- File structure, device files, mount points
- Absolute multi tasking
- Absolute multi user abilities
- Portability to other platforms
- Many (portable) UNIX programs
- Common library files for application software (shared, static)
- CLI (Command Line Interface) with a very high number of programs
- The high technical stand of the operating system design, the network implementation
- High support by companies, the Internet Comunity for further development, bug fixes
- Several operation interfaces (CDE, OpenLook, KDE, Gnome, FVWM 95 )
- High market share in science, research, development and education area
- Support by software manufacturers or external support companies
- High configuring, individual depending on the field of application
Date - Version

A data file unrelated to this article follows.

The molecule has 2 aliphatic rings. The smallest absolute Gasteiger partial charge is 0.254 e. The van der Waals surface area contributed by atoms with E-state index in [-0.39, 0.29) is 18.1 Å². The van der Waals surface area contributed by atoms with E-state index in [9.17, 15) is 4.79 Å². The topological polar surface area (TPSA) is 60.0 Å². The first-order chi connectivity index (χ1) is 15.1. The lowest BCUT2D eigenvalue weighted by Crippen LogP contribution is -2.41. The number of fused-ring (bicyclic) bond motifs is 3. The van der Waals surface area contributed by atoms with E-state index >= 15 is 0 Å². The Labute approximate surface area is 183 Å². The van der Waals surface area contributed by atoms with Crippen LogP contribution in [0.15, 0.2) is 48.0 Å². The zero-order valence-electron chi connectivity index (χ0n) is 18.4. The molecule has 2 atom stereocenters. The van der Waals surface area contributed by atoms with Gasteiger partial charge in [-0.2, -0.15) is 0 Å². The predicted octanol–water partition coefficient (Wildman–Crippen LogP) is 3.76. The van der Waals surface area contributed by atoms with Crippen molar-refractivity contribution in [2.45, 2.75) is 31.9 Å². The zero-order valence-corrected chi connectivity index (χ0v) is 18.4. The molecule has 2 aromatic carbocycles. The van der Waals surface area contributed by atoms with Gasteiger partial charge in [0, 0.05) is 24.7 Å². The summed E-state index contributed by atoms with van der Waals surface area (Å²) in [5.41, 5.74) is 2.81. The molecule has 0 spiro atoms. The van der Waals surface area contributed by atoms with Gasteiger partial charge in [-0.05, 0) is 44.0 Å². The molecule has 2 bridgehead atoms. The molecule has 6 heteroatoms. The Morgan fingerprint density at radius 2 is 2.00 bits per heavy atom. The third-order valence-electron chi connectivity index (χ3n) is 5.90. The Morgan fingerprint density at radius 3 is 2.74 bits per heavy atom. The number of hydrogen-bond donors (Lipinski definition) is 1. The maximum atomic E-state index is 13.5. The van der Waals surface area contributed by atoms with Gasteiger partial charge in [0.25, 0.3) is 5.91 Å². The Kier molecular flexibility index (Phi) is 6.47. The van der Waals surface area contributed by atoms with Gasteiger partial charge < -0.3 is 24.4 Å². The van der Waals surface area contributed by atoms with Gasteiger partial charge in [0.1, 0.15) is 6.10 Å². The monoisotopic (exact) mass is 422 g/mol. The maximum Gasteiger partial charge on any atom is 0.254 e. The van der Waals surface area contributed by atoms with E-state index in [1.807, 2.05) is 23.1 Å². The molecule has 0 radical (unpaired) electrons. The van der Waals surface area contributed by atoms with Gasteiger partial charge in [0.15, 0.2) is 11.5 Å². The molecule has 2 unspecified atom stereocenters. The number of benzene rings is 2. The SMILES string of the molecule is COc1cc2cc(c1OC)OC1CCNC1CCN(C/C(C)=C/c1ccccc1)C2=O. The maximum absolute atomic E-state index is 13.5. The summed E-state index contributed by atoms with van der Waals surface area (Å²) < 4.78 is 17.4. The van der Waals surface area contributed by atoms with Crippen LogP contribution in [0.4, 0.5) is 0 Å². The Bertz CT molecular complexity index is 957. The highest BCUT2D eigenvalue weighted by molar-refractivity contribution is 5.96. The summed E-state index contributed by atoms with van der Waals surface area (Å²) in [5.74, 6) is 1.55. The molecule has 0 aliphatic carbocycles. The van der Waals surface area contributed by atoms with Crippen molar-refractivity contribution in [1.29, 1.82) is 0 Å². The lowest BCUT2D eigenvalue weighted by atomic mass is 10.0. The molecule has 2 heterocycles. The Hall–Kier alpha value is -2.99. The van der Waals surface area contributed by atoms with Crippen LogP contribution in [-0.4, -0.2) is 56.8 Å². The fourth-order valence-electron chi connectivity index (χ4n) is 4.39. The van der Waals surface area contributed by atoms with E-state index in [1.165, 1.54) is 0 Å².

1969 Sept. - UNICS (Firma AT&T)1971 Nov. - Time-Sharing System v11972 Dec. - Time-Sharing System v21973 Feb. - Time-Sharing System v31973 Nov. - Time-Sharing System v41974 June - Time-Sharing System v51975 May - Time-Sharing System v61979 Jan. - Time-Sharing System v71985 Feb. - Time-Sharing System v81986 Sept. - Time-Sharing System v91989 Oct. - Time-Sharing System v101978 - CB UNIX 11978 - CB UNIX 21979 - CB UNIX 31981 - UNIX System III1982 - UNIX System IV1983 - UNIX System V Rel. 01984 - UNIX System V Rel. 21986 - UNIX System V Rel. 3.0 (SVR3)1987 - UNIX System V Rel. 3.21988 - UNIX System V Rel. 4 (SVR4),coop. with Sun Microsystems1992 - UNIX System V Rel. 4.2 (SVR4.2)1993 - UNIX System V Rel. 4.2 MP (SVR4.2MP)1985 - Mach (Carnegie-Mellon University)1986 - Mach 2.01988 - Mach 2.51990 - Mach 3 (base for Darwin)1995 - Mach 4